Edited by Piotr Bienkowski and Alan
352 pages, 350 black and white illustrations, $45 cloth
The earliest farms, cities, governments, legal codes and alphabets were developed in the ancient Near East. Four major religions Judaism, Zoroastrianism, Christianity and Islam began in the region. Ideas, inventions and institutions spread to all parts of the globe from the urban centers of the ancient Egyptians, Syrians, Hittites, Assyrians, Babylonians and other peoples of the biblical world. No wonder the ancient Near East is often called the cradle of civilization.
Now, a major new dictionary that embraces the whole of the ancient Near East is available from the University of Pennsylvania Press. The project was compiled under the auspices of the British Museum and combines scholarship from more than a dozen contributors worldwide.
This important reference work the only single-volume edition available covers Anatolia, Mesopotamia, the Levant and the Arabian peninsula from the earliest times through the Old Testament period to the fall of Babylon to the Persians in 539 B.C. In 500 concise, cross-referenced and comprehensively indexed entries, ranging from Achaemenids to ziggurat, the Dictionary of the Ancient Near East describes and explains the major ideas, institutions, places, peoples and personalities that shaped the earliest development of Western civilization.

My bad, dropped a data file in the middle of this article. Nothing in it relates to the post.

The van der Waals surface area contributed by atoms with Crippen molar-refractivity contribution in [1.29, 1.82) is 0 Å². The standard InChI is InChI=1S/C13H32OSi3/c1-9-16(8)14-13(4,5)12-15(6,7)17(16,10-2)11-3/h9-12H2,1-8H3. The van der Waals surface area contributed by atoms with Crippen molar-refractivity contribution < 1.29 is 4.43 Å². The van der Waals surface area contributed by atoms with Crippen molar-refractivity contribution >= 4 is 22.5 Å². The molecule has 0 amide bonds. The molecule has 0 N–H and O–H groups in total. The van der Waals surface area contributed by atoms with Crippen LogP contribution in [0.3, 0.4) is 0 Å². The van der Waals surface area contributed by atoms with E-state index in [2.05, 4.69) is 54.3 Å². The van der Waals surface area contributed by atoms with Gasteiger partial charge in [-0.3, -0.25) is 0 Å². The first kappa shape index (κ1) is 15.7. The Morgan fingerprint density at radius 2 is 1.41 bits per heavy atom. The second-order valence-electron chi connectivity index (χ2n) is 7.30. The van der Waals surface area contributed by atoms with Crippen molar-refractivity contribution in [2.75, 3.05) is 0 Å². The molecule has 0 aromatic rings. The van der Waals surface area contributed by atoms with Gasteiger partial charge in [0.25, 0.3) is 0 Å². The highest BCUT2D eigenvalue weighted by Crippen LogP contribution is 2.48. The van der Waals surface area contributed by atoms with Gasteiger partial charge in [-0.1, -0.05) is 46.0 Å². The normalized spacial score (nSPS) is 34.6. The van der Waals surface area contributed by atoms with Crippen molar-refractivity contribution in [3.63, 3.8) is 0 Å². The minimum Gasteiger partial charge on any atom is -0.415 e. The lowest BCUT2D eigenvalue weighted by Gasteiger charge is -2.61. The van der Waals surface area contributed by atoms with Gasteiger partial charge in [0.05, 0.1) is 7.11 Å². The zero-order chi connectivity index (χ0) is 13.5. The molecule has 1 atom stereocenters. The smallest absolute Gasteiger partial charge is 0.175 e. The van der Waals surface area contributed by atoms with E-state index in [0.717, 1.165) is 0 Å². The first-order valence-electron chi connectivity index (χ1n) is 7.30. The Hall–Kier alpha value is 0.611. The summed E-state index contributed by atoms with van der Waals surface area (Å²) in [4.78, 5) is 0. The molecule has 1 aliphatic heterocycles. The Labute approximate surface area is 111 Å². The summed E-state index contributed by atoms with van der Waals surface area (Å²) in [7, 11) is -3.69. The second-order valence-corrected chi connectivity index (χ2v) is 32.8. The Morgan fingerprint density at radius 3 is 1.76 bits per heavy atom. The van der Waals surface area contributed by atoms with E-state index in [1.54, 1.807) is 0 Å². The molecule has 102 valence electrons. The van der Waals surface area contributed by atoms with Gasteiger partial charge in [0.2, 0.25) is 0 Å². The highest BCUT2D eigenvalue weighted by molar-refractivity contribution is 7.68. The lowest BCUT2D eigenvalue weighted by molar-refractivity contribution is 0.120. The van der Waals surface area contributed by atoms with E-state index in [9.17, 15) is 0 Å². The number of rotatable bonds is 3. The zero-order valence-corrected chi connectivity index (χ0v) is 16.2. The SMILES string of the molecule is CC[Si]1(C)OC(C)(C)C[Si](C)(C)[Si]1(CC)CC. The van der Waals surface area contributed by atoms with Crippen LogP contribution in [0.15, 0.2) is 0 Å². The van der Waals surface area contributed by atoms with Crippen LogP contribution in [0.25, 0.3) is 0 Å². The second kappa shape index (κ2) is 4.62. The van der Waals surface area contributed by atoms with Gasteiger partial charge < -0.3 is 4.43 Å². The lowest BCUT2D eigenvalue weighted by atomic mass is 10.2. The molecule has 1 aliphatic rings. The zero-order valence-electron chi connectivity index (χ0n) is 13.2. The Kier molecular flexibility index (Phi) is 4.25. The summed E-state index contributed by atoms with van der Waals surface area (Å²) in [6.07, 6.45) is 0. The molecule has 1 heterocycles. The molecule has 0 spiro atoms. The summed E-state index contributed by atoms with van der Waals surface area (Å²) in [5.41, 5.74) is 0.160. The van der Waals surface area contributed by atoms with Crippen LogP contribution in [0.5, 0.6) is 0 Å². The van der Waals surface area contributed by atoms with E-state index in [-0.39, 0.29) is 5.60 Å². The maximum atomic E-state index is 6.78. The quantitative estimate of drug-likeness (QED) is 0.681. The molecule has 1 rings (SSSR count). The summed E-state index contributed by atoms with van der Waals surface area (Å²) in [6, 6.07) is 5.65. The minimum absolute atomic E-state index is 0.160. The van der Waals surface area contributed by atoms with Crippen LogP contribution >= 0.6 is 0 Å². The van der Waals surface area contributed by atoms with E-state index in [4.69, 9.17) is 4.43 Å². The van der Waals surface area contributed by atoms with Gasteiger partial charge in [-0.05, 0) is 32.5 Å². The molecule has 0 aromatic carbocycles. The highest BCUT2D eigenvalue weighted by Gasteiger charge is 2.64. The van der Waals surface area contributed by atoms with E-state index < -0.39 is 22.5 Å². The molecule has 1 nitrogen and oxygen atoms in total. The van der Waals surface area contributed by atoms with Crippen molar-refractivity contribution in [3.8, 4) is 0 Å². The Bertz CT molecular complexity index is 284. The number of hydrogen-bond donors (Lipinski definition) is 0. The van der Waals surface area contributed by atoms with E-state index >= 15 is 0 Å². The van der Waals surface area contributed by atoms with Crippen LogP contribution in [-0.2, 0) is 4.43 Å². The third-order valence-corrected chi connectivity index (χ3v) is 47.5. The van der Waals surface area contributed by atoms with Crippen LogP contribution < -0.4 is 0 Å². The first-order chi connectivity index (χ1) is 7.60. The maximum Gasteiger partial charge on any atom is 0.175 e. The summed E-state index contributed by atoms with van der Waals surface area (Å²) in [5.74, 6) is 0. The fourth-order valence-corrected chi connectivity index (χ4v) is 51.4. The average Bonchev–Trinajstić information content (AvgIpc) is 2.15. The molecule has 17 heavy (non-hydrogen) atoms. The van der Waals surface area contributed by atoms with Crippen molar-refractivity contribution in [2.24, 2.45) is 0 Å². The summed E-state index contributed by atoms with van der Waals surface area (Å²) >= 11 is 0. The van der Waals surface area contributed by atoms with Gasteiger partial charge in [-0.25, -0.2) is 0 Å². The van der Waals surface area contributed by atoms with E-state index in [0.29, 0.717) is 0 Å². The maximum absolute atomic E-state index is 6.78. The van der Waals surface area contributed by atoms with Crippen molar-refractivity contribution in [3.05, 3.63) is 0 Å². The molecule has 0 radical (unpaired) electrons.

Architecture, literature, economics, labor, religion, society and many other subjects are all extensively treated. Each entry, written by a scholar of international standing, includes up-to-date bibliographic references. The book is richly illustrated with photographs, maps and plans of major sites. Choice, the review magazine of academic libraries, highly recommends the book to general readers, students and scholars, praising the volumes easy-to-follow format, scholarly but very readable content, and affordable price.
University of Pennsylvania Press
Originally published on September 14, 2000